POSTED: Tuesday July 24th 2012
FOR IMMEDIATE RELEASE
Modern Pentathlon: Esposito Representing Australia and the Family Name
In the last two years, Sydney’s Chloe Esposito, has gone from winning junior pentathlon competition and credible showings within her home country of Australia, to realizing her potential by taking podium places on the international stage and qualifying for the London Olympics.
“It’s something very special for me, as it’s always been my dream. It’s very hard to explain how it makes me feel, but I’ll be very proud to wear the green and gold!”
At twenty years of age, Chloe is excited to be given the opportunity, saying,
“When I qualified, I was so relieved that all my hard work paid off. It was a very emotional day for me, my family, coaches and friends.”
Chloe is coached by her father, Daniel, a former Olympic pentathlete, who represented Australia at Los Angeles in 1984.
“Training sessions are always intense with Dad! Psycho!” Chloe explains, “(But) I wouldn’t be able to have achieved my results without my Dad… It’s always good to have someone to experience it with and who knows exactly what you’re going through.”
Chloe’s third place at the Pentathlon World Cup meet in Rio de Janeiro, Brazil, and her successful Olympic qualification has seen the team contradict the volatile nature of the father-daughter stereotype.
Daniel saying, “It doesn’t change my role as a father, at the end of the day Chloe is always my daughter, and that’s what comes first… (But) there is one characteristic every elite pentathlete must have to be successful - you must be mentally and physically tough in training.”
Chloe’s weekly training pilgrimage sees her travel from Kemp’s Creek Pistol Club, for shooting practice on the outskirts of Sydney, to the city’s centre for horse-work at the Budapest Riding School. Chloe saying,
“(I train) Thirty hours a week, plus ten hours travelling to and from training venues.”
This is the nature of Australian pentathlon, and while European athletes often have the privilege of combined facilities, athletes in this part of the world often need to travel extensively to train for all five of pentathlon’s sports.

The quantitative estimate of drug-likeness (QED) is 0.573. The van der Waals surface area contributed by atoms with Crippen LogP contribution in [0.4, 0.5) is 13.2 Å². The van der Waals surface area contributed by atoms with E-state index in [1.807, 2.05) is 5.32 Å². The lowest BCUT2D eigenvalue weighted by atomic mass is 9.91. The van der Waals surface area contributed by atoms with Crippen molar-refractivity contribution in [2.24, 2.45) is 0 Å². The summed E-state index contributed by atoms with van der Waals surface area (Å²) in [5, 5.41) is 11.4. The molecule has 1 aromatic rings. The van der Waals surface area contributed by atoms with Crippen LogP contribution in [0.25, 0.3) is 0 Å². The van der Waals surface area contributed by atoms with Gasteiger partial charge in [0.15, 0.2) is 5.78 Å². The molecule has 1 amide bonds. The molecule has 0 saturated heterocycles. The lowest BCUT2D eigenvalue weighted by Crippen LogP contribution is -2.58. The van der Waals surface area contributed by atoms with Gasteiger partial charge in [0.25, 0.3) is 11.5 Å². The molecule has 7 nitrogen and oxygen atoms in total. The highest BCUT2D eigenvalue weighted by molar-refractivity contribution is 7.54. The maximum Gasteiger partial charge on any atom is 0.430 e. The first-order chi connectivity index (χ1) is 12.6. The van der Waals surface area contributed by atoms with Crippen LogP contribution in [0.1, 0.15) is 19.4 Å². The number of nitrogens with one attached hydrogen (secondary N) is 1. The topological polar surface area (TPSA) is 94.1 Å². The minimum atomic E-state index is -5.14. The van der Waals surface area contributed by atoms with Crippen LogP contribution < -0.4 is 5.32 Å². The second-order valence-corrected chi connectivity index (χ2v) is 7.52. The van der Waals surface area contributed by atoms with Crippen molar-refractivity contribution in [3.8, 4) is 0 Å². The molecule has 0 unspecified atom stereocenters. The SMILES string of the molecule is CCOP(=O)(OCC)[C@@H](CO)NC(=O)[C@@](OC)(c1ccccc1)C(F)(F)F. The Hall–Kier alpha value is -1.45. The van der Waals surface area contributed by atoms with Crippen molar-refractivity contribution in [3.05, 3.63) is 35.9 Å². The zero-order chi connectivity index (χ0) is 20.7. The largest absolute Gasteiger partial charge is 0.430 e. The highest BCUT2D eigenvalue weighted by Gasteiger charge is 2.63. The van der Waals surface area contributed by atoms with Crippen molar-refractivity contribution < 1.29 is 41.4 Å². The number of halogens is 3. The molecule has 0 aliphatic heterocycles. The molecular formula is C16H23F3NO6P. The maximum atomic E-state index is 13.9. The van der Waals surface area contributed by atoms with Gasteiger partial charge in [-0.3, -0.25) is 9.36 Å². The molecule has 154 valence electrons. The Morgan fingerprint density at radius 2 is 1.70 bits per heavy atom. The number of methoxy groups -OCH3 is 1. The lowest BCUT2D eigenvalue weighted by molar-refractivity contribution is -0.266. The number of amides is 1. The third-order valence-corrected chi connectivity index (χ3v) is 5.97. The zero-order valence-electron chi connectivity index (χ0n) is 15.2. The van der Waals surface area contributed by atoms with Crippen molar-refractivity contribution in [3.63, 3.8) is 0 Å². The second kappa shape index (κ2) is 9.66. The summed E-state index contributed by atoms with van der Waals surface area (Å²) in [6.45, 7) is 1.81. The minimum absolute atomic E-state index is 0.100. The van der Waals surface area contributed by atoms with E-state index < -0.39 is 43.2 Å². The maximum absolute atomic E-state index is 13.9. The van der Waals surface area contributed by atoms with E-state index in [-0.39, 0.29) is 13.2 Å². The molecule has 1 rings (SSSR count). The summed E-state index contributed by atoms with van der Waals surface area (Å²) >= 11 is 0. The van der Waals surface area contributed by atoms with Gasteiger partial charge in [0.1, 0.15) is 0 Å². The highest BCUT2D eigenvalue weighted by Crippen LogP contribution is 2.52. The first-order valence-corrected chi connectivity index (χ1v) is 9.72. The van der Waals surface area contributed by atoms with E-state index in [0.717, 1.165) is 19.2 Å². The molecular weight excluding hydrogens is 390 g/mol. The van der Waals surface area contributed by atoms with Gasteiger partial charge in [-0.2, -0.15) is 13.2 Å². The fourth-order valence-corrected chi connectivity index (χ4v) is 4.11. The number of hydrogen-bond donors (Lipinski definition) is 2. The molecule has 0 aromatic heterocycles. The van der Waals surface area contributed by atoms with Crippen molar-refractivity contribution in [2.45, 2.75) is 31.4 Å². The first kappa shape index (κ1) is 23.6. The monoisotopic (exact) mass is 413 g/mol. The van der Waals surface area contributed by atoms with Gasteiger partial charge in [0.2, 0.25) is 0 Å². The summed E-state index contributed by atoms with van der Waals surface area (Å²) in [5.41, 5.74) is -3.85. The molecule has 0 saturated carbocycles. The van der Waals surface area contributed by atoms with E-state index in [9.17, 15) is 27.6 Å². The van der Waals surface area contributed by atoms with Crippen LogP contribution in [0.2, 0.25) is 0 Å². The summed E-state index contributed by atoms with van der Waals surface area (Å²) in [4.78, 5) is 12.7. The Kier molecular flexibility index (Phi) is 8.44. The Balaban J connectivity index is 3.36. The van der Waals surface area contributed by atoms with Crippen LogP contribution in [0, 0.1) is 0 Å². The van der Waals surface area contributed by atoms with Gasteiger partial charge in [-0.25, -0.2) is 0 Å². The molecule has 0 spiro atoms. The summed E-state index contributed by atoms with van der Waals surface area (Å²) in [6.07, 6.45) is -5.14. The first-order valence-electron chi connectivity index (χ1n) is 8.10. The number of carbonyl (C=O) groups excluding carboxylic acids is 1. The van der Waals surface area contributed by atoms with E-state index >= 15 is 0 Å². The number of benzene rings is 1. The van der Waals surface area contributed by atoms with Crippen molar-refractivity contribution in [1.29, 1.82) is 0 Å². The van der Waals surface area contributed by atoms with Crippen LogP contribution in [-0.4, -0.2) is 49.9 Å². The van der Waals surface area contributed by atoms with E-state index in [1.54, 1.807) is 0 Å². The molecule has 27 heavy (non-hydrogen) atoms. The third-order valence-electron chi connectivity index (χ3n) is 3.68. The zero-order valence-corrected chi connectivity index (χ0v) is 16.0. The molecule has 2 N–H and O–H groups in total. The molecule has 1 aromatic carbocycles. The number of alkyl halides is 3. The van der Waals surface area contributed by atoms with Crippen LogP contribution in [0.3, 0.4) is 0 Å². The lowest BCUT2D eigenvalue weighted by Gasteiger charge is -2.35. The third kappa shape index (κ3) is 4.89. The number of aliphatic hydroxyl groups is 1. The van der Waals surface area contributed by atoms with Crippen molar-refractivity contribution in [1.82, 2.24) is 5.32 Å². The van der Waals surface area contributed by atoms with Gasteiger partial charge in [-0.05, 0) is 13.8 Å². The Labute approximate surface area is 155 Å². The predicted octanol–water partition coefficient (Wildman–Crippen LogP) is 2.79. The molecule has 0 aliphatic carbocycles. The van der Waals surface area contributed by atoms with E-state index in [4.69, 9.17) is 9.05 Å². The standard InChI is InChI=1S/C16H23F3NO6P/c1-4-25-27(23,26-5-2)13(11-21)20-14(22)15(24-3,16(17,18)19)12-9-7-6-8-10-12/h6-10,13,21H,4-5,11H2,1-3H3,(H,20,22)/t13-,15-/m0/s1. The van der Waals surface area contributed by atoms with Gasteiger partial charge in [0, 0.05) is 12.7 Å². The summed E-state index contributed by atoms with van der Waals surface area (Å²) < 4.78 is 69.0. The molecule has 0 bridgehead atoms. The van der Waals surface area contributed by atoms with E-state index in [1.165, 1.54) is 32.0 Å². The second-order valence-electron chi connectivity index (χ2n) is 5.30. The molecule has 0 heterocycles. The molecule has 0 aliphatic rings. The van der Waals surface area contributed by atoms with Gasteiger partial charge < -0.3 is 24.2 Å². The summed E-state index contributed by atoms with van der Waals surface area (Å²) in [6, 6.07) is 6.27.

Daniel explains that the sport has changed since he competed, saying,
“There is a greater financial need (now)... and there are many international competitions, mainly in Europe. To achieve a good world ranking, you must compete in these competitions regularly, which are all self-funded.”
Chloe explains that far from the big money contracts of other sports and the funding via sporting bodies, she relies largely on local support,
“My bank have created a website for me, where people can donate money and purchase wristbands and drink bottles… The clubs I represent have donated money… Also my family held sausage sizzles, (and) a friend of mine held a fundraising night for me with silent auctions and raffles.”
Together, the team will be trying to make an impact at the London Games, but as a young athlete Chloe is happy as long as she puts in her best effort, saying,
“Regardless of what position I come, I do get very nervous, but I have to turn the nerves into positive energy and just focus on my tasks.”
“The highlight for me will be marching in the opening and closing ceremony, and I think the combined event will be (the) most exciting for me.”
Chloe is raising funds for her Olympic campaign at http://chloe2012.adcu.com.au.
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Keywords · Modern Pentathlon · London 2012 · Pentathlon · Pentathlete · Olympics · Olympic Games · London · UIPM · IOC · Coubertin · Run · Shoot · Swim · Ride · Fence · Great Britain · Esposito · Australia · Australian · Winning · Sydney · AOC
Name: Matt Pound
Organization: Union Internationale De Pentathlon Moderne - UIPM
Phone: +377 9777 8555
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